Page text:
Correction: This story was updated to fix a typographical error.
The number of COVID-19 tests conducted across the commonwealth has decreased, even as confirmed case counts have continued to rise, state health officials said Tuesday.
In a briefing with reporters, Department of Health Senior Advisor on COVID-19 Response Lindsey Mauldin confirmed that the department has continued to record an uptick in COVID-19 cases across Pennsylvania.
“We continue to see cases go up on a daily basis,” Mauldin said, adding that the increase in cases was “proof that it’s still in our communities.”
Just four months ago, on Dec. 5, the department recorded 65,022 daily COVID-19 tests. As of Monday, April 5, that number is 34,887, according to Department of Health data.
The total combined number of tests (PCR and antigen) reported to the department since COVID-19 testing began in the commonwealth is 14,332,122.
Despite the drop in demand for testing, Mauldin told reporters that those who experience COVID-19 symptoms are being tested.
“We believe that people who are sick are getting tested,” Mauldin said.
Mauldin said the Health Department has led a heavy push for residents to get tested at the beginning of the pandemic, which has since transitioned into vaccine rollout efforts.
Mauldin told reporters that she believes that the “relaxation” of accountability measures after more than a year of social distancing and mitigation efforts, combined with the department’s gentler stance on testing since the vaccine rollout began, has caused the decrease in demand for testing in Pennsylvania.
Statewide testing has allowed state health officials to “follow” the virus, Mauldin said, raising concerns that a decrease in testing could limit the department’s ability to effectively track outbreaks.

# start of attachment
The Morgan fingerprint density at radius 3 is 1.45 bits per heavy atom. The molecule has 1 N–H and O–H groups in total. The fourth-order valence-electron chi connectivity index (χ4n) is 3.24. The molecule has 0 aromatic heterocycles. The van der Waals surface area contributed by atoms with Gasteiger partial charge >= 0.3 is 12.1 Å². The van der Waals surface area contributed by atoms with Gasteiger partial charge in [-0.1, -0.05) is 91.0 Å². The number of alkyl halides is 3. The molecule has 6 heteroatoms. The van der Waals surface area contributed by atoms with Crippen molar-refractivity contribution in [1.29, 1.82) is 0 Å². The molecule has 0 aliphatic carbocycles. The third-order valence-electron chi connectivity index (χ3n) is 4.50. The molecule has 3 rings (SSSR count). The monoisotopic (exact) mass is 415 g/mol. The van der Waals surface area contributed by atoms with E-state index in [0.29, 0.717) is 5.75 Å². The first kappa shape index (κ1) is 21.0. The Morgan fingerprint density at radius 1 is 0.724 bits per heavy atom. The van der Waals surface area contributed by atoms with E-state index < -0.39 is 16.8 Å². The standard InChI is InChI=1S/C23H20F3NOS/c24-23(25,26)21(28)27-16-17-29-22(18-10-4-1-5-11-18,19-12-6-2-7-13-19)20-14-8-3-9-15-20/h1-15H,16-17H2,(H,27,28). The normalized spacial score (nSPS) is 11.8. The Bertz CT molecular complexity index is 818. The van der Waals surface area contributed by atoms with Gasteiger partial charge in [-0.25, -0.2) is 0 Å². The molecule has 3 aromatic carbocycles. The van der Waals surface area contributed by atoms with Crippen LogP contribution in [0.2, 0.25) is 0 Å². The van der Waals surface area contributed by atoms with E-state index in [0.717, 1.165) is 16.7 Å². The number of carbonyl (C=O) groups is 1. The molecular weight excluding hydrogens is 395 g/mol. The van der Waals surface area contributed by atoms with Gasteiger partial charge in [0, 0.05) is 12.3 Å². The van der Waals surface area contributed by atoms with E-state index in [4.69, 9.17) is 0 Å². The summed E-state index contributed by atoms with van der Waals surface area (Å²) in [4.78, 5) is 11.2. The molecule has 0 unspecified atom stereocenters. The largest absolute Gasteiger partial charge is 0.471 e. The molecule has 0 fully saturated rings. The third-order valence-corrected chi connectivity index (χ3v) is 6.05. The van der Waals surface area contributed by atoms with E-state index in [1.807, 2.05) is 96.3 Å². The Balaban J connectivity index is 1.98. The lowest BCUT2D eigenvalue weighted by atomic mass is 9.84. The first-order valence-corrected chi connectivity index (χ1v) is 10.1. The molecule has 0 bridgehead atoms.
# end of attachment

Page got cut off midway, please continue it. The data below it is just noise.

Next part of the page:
“We need people to continue to be vigilant,” Mauldin said. Pennsylvanians should continue to wear masks, practice social distancing, and get tested if they experience symptoms.
Despite the decrease in demand for testing, state health officials said that demand for the COVID-19 vaccines remains high.
“It’s a good sign that demand for the vaccine remains high here in Pennsylvania,” Mauldin said.
On Monday, Pennsylvanians in Phase 1B of the state’s vaccination plan became eligible to receive COVID-19 vaccines.
Those individuals included in 1B are:
- People in congregate settings not otherwise specified as long-term care facilities, and persons receiving home and community-based services
- U.S. Postal Service workers
- Manufacturing workers
- Clergy and other essential support for houses of worship
- Public transit workers
- Education workers
Pennsylvanians in Phase 1C will be eligible April 12, with the vaccine becoming available to all state residents on April 19.
Mauldin told reporters that the Biden administration “wants to have people vaccinated by the end of the month,” citing a new directive issued Tuesday that would move up the deadline for states to make vaccines available to the public from May 1 to April 19, corresponding with Pennsylvania’s vaccination timeline.